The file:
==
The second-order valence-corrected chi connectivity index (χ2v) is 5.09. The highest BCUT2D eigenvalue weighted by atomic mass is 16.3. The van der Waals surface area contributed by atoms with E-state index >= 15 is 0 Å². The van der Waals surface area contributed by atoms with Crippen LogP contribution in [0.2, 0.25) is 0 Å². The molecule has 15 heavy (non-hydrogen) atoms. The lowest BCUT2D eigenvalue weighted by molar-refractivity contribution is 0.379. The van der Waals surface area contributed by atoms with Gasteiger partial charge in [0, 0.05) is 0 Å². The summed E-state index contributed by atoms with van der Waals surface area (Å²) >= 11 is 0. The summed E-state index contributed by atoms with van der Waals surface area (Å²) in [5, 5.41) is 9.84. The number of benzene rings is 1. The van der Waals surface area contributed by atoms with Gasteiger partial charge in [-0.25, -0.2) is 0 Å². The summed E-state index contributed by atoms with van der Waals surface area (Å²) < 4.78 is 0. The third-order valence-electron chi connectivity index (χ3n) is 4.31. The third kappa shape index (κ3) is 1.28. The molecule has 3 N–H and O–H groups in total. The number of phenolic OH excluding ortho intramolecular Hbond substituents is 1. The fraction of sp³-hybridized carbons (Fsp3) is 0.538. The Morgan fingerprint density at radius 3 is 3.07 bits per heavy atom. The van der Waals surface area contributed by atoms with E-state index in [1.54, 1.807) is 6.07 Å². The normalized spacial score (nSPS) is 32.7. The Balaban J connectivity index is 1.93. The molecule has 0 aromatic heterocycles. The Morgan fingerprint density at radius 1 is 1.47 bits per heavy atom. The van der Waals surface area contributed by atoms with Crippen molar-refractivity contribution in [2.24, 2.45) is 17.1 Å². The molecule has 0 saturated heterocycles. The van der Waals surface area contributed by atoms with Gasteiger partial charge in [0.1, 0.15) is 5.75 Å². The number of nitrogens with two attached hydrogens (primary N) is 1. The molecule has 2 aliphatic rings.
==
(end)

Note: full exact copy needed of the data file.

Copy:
The second-order valence-corrected chi connectivity index (χ2v) is 5.09. The highest BCUT2D eigenvalue weighted by atomic mass is 16.3. The van der Waals surface area contributed by atoms with E-state index >= 15 is 0 Å². The van der Waals surface area contributed by atoms with Crippen LogP contribution in [0.2, 0.25) is 0 Å². The molecule has 15 heavy (non-hydrogen) atoms. The lowest BCUT2D eigenvalue weighted by molar-refractivity contribution is 0.379. The van der Waals surface area contributed by atoms with Gasteiger partial charge in [0, 0.05) is 0 Å². The summed E-state index contributed by atoms with van der Waals surface area (Å²) >= 11 is 0. The summed E-state index contributed by atoms with van der Waals surface area (Å²) in [5, 5.41) is 9.84. The number of benzene rings is 1. The van der Waals surface area contributed by atoms with Gasteiger partial charge in [-0.25, -0.2) is 0 Å². The summed E-state index contributed by atoms with van der Waals surface area (Å²) < 4.78 is 0. The third-order valence-electron chi connectivity index (χ3n) is 4.31. The third kappa shape index (κ3) is 1.28. The molecule has 3 N–H and O–H groups in total. The number of phenolic OH excluding ortho intramolecular Hbond substituents is 1. The fraction of sp³-hybridized carbons (Fsp3) is 0.538. The Morgan fingerprint density at radius 3 is 3.07 bits per heavy atom. The van der Waals surface area contributed by atoms with E-state index in [1.54, 1.807) is 6.07 Å². The normalized spacial score (nSPS) is 32.7. The Balaban J connectivity index is 1.93. The molecule has 0 aromatic heterocycles. The Morgan fingerprint density at radius 1 is 1.47 bits per heavy atom. The van der Waals surface area contributed by atoms with Crippen molar-refractivity contribution in [2.24, 2.45) is 17.1 Å². The molecule has 0 saturated heterocycles. The van der Waals surface area contributed by atoms with Gasteiger partial charge in [0.1, 0.15) is 5.75 Å². The number of nitrogens with two attached hydrogens (primary N) is 1. The molecule has 2 aliphatic rings.